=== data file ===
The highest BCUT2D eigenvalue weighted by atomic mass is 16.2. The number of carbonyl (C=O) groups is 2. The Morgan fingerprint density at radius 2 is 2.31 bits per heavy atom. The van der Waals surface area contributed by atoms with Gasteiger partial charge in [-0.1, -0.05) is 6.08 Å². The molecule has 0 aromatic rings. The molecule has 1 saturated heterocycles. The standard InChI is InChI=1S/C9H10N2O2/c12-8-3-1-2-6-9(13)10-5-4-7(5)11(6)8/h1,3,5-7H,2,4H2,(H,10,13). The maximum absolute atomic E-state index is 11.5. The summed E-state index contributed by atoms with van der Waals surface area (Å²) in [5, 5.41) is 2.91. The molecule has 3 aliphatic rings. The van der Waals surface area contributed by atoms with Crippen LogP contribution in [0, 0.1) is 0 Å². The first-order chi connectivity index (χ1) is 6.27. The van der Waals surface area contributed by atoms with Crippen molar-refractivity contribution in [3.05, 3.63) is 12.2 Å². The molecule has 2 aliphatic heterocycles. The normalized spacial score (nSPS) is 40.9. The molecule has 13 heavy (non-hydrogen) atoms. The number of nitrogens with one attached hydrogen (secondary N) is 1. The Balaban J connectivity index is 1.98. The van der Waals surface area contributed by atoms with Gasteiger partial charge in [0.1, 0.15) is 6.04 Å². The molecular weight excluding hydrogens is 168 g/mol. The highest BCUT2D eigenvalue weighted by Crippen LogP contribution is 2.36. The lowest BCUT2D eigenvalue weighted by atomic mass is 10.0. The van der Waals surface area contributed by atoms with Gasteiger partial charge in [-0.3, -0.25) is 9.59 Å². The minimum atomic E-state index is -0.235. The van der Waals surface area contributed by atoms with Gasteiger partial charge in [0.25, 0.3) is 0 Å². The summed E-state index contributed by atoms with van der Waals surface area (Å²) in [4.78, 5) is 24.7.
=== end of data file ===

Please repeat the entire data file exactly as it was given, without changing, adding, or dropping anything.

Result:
The highest BCUT2D eigenvalue weighted by atomic mass is 16.2. The number of carbonyl (C=O) groups is 2. The Morgan fingerprint density at radius 2 is 2.31 bits per heavy atom. The van der Waals surface area contributed by atoms with Gasteiger partial charge in [-0.1, -0.05) is 6.08 Å². The molecule has 0 aromatic rings. The molecule has 1 saturated heterocycles. The standard InChI is InChI=1S/C9H10N2O2/c12-8-3-1-2-6-9(13)10-5-4-7(5)11(6)8/h1,3,5-7H,2,4H2,(H,10,13). The maximum absolute atomic E-state index is 11.5. The summed E-state index contributed by atoms with van der Waals surface area (Å²) in [5, 5.41) is 2.91. The molecule has 3 aliphatic rings. The van der Waals surface area contributed by atoms with Crippen LogP contribution in [0, 0.1) is 0 Å². The first-order chi connectivity index (χ1) is 6.27. The van der Waals surface area contributed by atoms with Crippen molar-refractivity contribution in [3.05, 3.63) is 12.2 Å². The molecule has 2 aliphatic heterocycles. The normalized spacial score (nSPS) is 40.9. The molecule has 13 heavy (non-hydrogen) atoms. The number of nitrogens with one attached hydrogen (secondary N) is 1. The Balaban J connectivity index is 1.98. The van der Waals surface area contributed by atoms with Gasteiger partial charge in [0.1, 0.15) is 6.04 Å². The molecular weight excluding hydrogens is 168 g/mol. The highest BCUT2D eigenvalue weighted by Crippen LogP contribution is 2.36. The lowest BCUT2D eigenvalue weighted by atomic mass is 10.0. The van der Waals surface area contributed by atoms with Gasteiger partial charge in [-0.3, -0.25) is 9.59 Å². The minimum atomic E-state index is -0.235. The van der Waals surface area contributed by atoms with Gasteiger partial charge in [0.25, 0.3) is 0 Å². The summed E-state index contributed by atoms with van der Waals surface area (Å²) in [4.78, 5) is 24.7.